IF YOU ARE wondering why the United States does not leap into war as enthusiastically as it once did, it could be because our Secretary of Defense, William Cohen, writes poetry.

And we are not talking Robert Frost or T.S. Eliot here, folks. We're talking bad poetry, the kind of poetry you might expect from a lovelorn eighth-grader who ate too much pepperoni pizza and ice cream for lunch and now has to take a math midterm for which he didn't study.That kind of poetry.

While a senator from Maine, Cohen used his poetry to further his image as a sensitive, New Age kind of guy. Although he once said his poems were too personal to interest the general public, Cohen published 36 of them during his campaign for the Senate in 1978.

Many of Cohen's poems express his deep, undying love for his wife, Diana, whom, of course, he eventually dumped and replaced with a TV tootsie from Boston. Diana was undoubtedly moved to the point of demanding more alimony when she read this particular Cohen poem:

Diana,

a quiet bubble of life.

Somehow you pushed through

the concrete that surrounds

my soul.

Perhaps Defense Secretary Cohen is suggesting that Diana's Bubble of Life would be more effective than smart bombs in punching a hole through Saddam Hussein's reinforced bunkers. Or perhaps he is saying something else entirely. It's really hard to tell.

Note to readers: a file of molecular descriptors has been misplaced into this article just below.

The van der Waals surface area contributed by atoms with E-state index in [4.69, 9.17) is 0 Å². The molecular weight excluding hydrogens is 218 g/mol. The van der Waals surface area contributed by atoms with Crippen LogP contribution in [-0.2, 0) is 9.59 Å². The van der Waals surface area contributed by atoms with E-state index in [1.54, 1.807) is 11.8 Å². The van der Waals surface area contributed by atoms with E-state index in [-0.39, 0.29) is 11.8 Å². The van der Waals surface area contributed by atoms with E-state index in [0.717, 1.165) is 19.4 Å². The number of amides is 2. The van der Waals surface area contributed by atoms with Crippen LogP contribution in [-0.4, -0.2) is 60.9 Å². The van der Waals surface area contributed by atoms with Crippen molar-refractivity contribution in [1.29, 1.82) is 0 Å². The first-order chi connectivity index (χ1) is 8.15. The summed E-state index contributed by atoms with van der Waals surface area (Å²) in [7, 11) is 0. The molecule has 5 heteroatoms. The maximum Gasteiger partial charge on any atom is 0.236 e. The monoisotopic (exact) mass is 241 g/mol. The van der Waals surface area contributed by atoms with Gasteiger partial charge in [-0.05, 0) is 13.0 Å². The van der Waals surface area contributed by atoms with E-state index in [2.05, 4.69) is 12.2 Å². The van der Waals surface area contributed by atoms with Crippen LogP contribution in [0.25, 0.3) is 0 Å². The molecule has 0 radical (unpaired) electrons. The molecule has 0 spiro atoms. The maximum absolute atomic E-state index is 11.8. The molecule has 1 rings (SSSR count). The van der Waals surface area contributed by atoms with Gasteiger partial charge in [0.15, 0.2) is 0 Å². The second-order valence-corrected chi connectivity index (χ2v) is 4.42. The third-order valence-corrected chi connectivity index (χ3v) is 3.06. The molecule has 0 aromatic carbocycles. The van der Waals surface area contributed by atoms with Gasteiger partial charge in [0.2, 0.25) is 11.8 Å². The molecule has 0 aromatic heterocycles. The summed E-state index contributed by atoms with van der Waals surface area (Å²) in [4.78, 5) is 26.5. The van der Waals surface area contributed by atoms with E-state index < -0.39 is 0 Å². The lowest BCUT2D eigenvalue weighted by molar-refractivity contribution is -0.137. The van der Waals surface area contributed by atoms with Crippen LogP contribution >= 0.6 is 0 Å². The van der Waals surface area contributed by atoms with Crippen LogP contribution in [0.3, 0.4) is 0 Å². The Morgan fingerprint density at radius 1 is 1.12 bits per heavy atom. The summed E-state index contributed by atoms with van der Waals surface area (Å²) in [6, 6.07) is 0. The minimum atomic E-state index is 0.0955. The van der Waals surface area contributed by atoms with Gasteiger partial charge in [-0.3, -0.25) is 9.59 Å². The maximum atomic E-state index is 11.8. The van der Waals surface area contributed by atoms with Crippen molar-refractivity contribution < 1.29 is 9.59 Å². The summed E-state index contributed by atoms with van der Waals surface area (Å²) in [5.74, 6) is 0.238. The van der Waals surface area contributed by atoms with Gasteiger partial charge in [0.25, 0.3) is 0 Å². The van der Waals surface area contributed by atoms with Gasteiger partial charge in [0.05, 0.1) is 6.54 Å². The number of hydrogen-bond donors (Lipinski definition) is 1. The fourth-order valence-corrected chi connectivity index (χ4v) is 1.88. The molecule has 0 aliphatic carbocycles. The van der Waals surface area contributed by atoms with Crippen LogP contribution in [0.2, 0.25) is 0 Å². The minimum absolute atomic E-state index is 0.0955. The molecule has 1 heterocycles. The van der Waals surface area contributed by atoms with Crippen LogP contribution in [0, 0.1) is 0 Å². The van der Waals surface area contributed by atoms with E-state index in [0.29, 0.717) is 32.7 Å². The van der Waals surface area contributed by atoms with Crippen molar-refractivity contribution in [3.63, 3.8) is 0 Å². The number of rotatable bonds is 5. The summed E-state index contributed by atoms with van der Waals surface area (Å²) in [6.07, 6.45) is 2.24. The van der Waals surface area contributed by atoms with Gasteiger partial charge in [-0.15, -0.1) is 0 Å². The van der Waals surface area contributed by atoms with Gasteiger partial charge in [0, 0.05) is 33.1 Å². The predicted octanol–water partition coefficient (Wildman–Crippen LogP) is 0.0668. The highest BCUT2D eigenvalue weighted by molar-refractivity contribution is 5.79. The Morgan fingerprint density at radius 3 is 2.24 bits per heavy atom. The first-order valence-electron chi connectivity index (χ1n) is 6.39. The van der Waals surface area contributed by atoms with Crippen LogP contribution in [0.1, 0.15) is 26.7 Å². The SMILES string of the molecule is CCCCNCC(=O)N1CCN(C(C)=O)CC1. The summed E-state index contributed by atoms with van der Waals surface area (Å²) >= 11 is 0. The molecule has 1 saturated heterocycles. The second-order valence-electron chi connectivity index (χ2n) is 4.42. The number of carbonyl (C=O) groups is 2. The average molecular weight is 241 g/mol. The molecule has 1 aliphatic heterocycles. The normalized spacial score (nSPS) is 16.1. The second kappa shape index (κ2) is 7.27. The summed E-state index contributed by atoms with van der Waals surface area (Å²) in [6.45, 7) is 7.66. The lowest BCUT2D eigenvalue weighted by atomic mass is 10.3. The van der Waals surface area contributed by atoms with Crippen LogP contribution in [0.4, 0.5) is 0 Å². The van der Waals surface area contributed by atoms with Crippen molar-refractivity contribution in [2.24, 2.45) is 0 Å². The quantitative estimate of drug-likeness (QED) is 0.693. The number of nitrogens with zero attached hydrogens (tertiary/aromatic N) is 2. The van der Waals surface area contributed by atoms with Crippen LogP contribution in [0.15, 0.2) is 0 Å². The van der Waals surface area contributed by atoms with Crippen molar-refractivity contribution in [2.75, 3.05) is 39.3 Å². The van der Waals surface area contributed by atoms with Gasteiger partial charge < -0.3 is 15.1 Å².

One might think, or hope, that Cohen would use his poetry to express his thoughts on national defense, since that is, after all, his job. Unfortunately, that particular topic either holds no interest for him or he is incapable of thinking about it due to his recurring mental image of smashing his ex-wife's bubble head through the wall of an Iraqi communications bunker.

All we have to go on is this brief, semi-comprehensible, Cohen rumination on the Strategic Defense Initiative:

Before they unleash

hurricane winds,

Before they breathe

through nostrils red

beyond all Fahrenheit,

Turn them to endless

ash, yes, save us from

their savagery.

I expect that once Saddam Hussein reads this, he will not only come out with his hands up, but will probably also give the U.S. several million barrels of free oil and admit that he, personally, hired Monica Lewinsky to rape the president.

Napoleon had better things to do than write poetry, though he did find time for a few memorable remarks, including "England is a nation of shopkeepers" and "an army marches on its stomach."

Gen. George Patton wasn't a poetry kind of guy, either. He is better remembered for whipping Nazis, slapping soldiers and saying great military-guy stuff like, "We shall attack and attack until we are exhausted, and then we shall attack again."

In the movie about Gen. Patton, he's referred to as "Old Blood and Guts."

If they ever do a movie about William Cohen, which I doubt, it is unclear what they'll call him.

Perhaps "Old Iambic Pentameter."